Recording and Developing the Snippets in my Head

At the strangest times – walking through an airport, in the shower, vacuuming the house – snippets of scenes just appear in my head.  If I am in the right mood when they come, I can encourage and nurture their development.  If they are strong enough and I find myself at a place where I can actually record them, these scenes will make it into my Idea Project file in Scrivener.  Some may never find it to a place in a story, while others are nothing more than a way to recollect a feeling.  Eventually I know many of these snippets can be reworked to fit another idea I have floating around that may be more developed.

It was at the airport of all places.  I never see anyone I know in those vast hallways with thousands of people milling and rushing about.  When I was younger I would imagine running into all sorts of people I knew from childhood through adulthood at the airport.  Traveling alone was more exciting then.  Now it’s a lonely chore.

I saw him first, but before I could avert my eyes we were locked.  He was squat, chubby, little man, but his confidence and skill at intimidation made his targets shrink before him.  Upon catching my eye, his shoulders rolled back and his spine straightened starting at his neck and extending fully to his lower back.

His intimidating walk toward me forced by shoulders to narrow and every one of my vertebra to compress.  I felt three inches shorter while my insides turned to goo.

“So you think you’re a big shot now.  Telling me, of all people, what to do.  You were the failure I needed.  You just don’t know it.”  No positive words, probably because his vocabulary didn’t even include such words, were ever emitted from his mouth.

My jaw clenched tighter with every syllable his nasal voice uttered.

“No one will ever tell me what to do,” he continued.  “You, . . ., them, you’re all incompetent.”

Like a petulant child, I couldn’t hold back anymore.  “You lied to me!” I erupted.

His head cocked to the left and a grin slid across his face.  “No shit.  Did you really think I was ever giving anything up.  You didn’t think this through.  Those corporate dumb asses are all about checking things off their lists.  You were simply a check mark to them and a pawn to me.  My winning pawn.  You are a nothing.”

My shoulders slouched and my eyes lowered.  His evil stare burned my forehead as if etching his own claim to my soul.

“That was the worst decision I ever made in my life,” I uttered meekly.

“You didn’t make that decision I made it for you with that offer.  You should know by now that I’m smarter than anyone you will ever cross, which is why you are the loser.”  Satisfied at squashing me again, he turned to go.

My mind raced for the right comeback that never comes until it’s too late.  This time the words found their way to my lips.  “You’re right, I had no choice.  But that wasn’t my worst move.”

“What?” he spun around defensively.  He seemed to grow another inch as he leaned in to me.

Regaining some of my own stature, I stated with only the slightest tremor in my voice, “Believing that a single honest word could ever come from your mouth.”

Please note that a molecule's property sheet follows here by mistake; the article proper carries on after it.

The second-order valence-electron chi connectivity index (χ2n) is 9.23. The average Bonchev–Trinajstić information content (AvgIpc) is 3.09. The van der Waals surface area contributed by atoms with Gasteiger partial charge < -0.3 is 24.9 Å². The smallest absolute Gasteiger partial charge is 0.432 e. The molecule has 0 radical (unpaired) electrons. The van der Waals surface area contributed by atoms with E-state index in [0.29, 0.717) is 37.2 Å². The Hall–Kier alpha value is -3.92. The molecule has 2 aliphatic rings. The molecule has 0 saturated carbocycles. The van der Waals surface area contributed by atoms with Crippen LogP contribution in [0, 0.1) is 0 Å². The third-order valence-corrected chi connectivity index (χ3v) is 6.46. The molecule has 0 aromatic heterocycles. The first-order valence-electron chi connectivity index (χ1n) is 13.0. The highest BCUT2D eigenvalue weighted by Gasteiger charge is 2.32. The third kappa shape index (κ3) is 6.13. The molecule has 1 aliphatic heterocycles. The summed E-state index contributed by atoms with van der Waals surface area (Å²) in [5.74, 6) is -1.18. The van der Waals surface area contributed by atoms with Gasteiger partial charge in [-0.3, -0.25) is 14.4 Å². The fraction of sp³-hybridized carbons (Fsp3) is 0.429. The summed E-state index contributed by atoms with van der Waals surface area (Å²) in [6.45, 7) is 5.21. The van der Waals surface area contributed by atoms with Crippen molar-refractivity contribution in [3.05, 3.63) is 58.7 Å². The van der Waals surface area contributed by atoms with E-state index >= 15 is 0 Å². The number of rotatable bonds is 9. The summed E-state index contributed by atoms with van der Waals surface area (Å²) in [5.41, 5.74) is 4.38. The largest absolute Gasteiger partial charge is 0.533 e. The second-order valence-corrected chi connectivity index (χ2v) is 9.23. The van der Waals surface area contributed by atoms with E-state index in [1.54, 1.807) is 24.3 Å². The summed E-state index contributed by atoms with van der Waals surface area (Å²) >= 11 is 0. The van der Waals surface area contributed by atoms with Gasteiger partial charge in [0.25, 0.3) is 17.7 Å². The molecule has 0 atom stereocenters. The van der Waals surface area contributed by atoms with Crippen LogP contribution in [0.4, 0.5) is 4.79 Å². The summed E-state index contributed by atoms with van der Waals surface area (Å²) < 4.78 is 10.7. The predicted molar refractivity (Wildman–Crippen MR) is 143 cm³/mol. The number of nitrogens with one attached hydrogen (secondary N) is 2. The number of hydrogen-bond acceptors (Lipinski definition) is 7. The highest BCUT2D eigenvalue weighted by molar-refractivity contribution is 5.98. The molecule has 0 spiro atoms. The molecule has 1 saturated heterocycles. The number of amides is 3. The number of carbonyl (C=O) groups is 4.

“Don’t cross me or I will take you down further than I already have,” he emphasized with a fat boney finger in my chest forcing me to lean back on my heels.  “I’ve done it before.”  His hot air, and that’s all it really was, blew from his every orifice.

As I stood before him, watching the blood rise through his face, my confidence grew.  As with any bully, he couldn’t take someone actually standing up to him.  Slowly he began to shrink to the weaselly little man he truly was.

“You didn’t take me down!  You are so naive.”

“Talk about naive, you little bastard,” he said trying to interrupt.

“You gave me my freedom,” I continued ignoring his outburst.  “You let me fly, soar!  You gave me sight, opened my eyes.”

He stood straighter as my mouth utter such trite phrases.

“You never even gave me a chance,” I concluded.

“GAVE you a chance?  I never had any intention of giving you a chance.”  I stared back at him without speaking.  He couldn’t stand my silence and babbled on like the criminal who thinks he has an edge.  “Why would I give you a chance?  You have to earn it.”

“Earn it?  Right!  How do you expect I could ever earn something you had no intention of giving?”  For the first time since I caught his eyes I could no longer feel the blood thumping through my veins.  “You made up you mind about me before I ever started.  There was nothing I could have done to earn it and YOU know it!”

His face was blank.  It was my clue that he didn’t get it and never would.

“You’ll fail at this job, too,” he lashed out.  “You’ll always be a failure.”

“You have no concept of people, emotions, or rational thought,” I said almost feeling sorry for him.  “You’ll die a lonely, lonely little man in a room, alone!”  My chest heaved, expanding the breadth of my shoulders and straightening my spine.  “Your mind festers with your own erroneous ideas and the lies you choose to believe.  I now see you for a fool and eventually the world will see it, too.”

With a subtle, almost imperceptible, shake of my head I turned and walked away.  My confidence had been restored by the most unlikely person.  I knew that I hadn’t even made a dent in his own reality even though mine was beginning to be rebuilt.  This was all about me and that was okay.  His cold, lonely heart could not care less about my feelings or my reaction.  I didn’t turn around, but could still feel his now cold stare watching me walk away.

With the understanding that this is simply a scene from what would eventually become a larger piece of work and that much of the character development and descriptions would be included in other scenes, I welcome your comments and critiques.

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